Although Semana Santa is observed throughout Spain, no celebrations compare to the processions that take over Sevilla for the week leading up to Easter Sunday. Thousands of people flock to Sevilla each year to see the incredibly decorated floats depicting scenes of Jesus and the Virgin Mary, beginning with Jesus’ arrival into Jerusalem and ending with the Resurrection. These floats, known as imagenes, can weigh up to one metric ton and are carried for hours on end by groups of men called costaleros that make up each cofradía, or religious brotherhood. Surrounding these floats are men, women, and children dressed in the traditional tunics and capirotes, pointed hoods, who march with the procession throughout its paso. Semana Santa made me fall in love with this city all over again, and hopefully these photos represent the beauty I witnessed.
Though at first the concept was a little lost on a foreigner like me, I was soon able to see why so many people come to Sevilla each year to witness this incredible spectacle. Each imagen is ornately decorated, with gold details reserved for imagenes of Jesus and silver details on imagenes of the Virgin Mary.
At various points during the paso, los costaleros would trade places to give others a short break. Seeing these men during the actual Holy Week took me back to my first month here in Sevilla when I saw an hermandad in Plaza Alameda practicing with weighted sand bags. They had worked almost an entire year for this one week, and I could see on their faces just how excited they were that it was finally time for all of their hard work to pay off.
.Although in the beginning years of Semana Santa only men were allowed to participate, that outdated rule has since been abolished. Now, the hermandades consist of almost equal numbers of men and women. Their traditional dress symbolizes a rising toward the heavens as each Penitente is seeking forgiveness for their sins.
Los Monaguillos, pictured here, are children dressed as priests who hand out candy to those watching in the crowd.
The dedication of each nazareno is incredible, but some take it one step further, electing to march the entire paso barefoot. Cobblestone, hot pavement, and dripping wax make this already daunting task even more difficult.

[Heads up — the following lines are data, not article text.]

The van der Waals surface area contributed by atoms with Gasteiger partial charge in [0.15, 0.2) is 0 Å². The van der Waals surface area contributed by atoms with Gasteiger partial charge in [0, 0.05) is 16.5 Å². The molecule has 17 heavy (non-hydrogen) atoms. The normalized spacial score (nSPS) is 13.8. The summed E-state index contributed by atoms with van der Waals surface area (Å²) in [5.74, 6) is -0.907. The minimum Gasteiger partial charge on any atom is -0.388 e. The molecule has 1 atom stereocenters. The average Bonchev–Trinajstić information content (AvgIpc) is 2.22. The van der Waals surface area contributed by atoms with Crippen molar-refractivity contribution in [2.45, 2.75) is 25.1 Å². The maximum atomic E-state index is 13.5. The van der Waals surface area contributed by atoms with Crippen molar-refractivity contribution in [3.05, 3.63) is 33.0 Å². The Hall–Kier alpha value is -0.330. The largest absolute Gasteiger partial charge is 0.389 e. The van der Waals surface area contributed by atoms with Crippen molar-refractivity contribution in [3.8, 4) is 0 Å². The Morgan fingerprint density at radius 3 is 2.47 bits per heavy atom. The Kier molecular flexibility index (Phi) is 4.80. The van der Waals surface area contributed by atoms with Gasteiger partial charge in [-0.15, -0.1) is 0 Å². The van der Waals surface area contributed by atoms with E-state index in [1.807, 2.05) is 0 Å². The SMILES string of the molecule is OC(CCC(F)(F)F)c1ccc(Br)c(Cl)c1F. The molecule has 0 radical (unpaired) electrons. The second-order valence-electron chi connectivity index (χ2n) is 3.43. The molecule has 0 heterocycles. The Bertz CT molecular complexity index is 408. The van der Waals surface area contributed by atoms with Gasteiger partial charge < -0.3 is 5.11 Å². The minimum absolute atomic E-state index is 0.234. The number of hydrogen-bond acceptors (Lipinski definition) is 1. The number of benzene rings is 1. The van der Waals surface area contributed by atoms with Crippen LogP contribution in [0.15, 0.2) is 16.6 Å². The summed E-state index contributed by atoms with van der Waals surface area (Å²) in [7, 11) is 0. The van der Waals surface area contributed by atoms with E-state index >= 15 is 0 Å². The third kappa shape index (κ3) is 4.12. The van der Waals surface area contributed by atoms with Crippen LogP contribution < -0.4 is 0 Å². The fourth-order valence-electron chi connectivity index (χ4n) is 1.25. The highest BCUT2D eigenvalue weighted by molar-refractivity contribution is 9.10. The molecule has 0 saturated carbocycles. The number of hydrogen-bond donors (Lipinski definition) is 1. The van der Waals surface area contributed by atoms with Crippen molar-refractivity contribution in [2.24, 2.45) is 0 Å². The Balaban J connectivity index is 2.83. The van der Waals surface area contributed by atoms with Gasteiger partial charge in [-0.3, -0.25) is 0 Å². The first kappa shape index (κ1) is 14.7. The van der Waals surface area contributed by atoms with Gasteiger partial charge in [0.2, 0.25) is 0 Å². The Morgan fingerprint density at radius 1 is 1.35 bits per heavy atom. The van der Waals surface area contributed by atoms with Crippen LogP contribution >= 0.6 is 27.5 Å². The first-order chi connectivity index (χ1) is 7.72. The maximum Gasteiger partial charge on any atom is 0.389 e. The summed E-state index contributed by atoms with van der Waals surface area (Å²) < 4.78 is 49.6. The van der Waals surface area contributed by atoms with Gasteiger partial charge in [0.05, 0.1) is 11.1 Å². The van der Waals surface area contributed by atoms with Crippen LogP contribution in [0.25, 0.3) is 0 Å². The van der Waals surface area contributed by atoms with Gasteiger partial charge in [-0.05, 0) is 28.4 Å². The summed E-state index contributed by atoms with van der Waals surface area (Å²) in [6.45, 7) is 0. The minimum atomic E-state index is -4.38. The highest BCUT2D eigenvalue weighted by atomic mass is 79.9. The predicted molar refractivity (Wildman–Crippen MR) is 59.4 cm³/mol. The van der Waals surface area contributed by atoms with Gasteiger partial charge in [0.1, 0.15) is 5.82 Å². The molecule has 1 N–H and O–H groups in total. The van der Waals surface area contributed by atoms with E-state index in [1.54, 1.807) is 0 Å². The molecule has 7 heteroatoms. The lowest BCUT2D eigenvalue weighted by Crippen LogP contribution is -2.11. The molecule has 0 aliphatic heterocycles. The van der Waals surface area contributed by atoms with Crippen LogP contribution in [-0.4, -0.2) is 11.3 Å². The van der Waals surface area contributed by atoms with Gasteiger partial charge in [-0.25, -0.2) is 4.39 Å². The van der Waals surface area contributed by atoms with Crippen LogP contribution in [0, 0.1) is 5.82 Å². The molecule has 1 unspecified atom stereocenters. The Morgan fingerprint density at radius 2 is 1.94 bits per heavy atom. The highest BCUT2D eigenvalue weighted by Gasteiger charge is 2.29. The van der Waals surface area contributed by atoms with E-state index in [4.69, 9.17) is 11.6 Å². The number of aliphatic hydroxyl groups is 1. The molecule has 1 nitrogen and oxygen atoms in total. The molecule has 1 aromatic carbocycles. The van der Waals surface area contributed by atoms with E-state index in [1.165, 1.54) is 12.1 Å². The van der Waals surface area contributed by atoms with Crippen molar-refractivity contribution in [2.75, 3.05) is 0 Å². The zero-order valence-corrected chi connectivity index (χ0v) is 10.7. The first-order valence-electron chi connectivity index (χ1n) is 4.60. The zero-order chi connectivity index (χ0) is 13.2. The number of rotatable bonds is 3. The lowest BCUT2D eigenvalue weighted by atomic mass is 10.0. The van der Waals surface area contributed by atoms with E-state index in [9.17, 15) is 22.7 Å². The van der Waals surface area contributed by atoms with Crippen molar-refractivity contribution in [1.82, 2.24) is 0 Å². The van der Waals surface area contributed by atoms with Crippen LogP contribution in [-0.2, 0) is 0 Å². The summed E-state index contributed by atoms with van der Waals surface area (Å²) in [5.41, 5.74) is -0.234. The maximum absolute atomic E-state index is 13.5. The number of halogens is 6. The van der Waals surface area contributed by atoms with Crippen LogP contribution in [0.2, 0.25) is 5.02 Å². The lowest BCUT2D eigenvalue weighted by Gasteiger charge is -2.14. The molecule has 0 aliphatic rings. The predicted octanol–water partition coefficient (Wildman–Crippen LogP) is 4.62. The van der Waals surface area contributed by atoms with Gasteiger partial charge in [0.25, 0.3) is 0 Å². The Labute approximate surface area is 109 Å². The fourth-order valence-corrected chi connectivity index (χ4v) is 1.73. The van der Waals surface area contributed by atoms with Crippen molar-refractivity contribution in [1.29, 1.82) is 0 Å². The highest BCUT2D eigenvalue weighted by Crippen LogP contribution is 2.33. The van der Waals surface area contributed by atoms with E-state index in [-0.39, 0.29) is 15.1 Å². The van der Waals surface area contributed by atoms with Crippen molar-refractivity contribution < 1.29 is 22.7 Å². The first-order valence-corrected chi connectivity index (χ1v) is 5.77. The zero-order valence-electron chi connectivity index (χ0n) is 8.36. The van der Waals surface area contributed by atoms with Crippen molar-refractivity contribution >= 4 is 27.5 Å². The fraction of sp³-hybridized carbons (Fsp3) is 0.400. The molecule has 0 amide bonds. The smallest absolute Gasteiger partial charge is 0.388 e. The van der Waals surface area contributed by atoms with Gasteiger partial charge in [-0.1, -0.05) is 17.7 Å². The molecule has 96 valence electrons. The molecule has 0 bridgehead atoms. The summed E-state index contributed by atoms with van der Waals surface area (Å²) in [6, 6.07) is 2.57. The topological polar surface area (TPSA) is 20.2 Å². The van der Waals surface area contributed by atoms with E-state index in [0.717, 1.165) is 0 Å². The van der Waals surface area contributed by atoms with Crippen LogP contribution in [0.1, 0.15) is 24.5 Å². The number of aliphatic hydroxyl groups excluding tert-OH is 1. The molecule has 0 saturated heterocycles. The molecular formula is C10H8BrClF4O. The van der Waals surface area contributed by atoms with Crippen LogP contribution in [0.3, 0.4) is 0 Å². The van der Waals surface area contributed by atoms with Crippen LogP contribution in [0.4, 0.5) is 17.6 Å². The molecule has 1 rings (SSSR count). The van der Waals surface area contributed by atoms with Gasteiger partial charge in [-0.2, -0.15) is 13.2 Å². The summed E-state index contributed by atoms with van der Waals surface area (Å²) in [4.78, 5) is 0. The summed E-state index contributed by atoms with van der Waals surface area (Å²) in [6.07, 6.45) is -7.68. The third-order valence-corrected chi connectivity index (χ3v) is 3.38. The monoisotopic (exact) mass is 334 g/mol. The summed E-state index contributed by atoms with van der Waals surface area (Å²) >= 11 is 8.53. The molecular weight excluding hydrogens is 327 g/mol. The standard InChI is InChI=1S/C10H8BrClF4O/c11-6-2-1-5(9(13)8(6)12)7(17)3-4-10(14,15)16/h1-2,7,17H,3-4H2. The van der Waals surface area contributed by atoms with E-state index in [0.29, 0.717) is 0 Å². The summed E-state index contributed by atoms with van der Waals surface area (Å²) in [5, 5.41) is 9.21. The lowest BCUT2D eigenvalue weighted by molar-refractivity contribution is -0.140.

Every day Sevillians dress to the nines, and Semana Santa is no exception. Men dress in suit jackets and ties while the women wear the tradition mantilla, black lace kept in place with an ornate shell and fastened with a broach in the back.
The pasos dominate every road they occupy, especially the small winding back roads like La Feria where this photo was taken. El Silencio is the oldest hermandad, dating back to 1340, and its members maintain the strict tradition of complete silence that other hermandades have since abandoned.
Many of the nazarenos carry velas throughout the paso, though they are only lit at night. Days after Semana Santa the wax is still visible on the streets where the pasos traveled.
La Esperanza de Triana is one of the most notable imagenes of Semana Santa and is an immense source of pride for the people of the Triana neighborhood. One of the most famous parts of the paso occurs over Triana bridge in the early hours of Friday morning, as La Esperanza makes her way back to her cathedral. It is important to note that the Sevillans are so attached to these imagenes that they never use “it” to the Virgin Mary, always “she”.
La Macarena, though similar, is not to be confused with La Esperanza de Triana. La Macerena holds the longest paso at fourteen hours, and rightly so provokes the most emotion from its participants and the surrounding crowd. As she passes, shouts of “Viva la Virgen!” and “Guapa, guapa!” can be heard from men, women, and children alike.
The entire week is based in tradition, something that each and every spaniard is immensely proud of. You can’t find anything like Semana Santa anywhere else in the world, so I would recommend planning your trip now. Hotels fill up fast!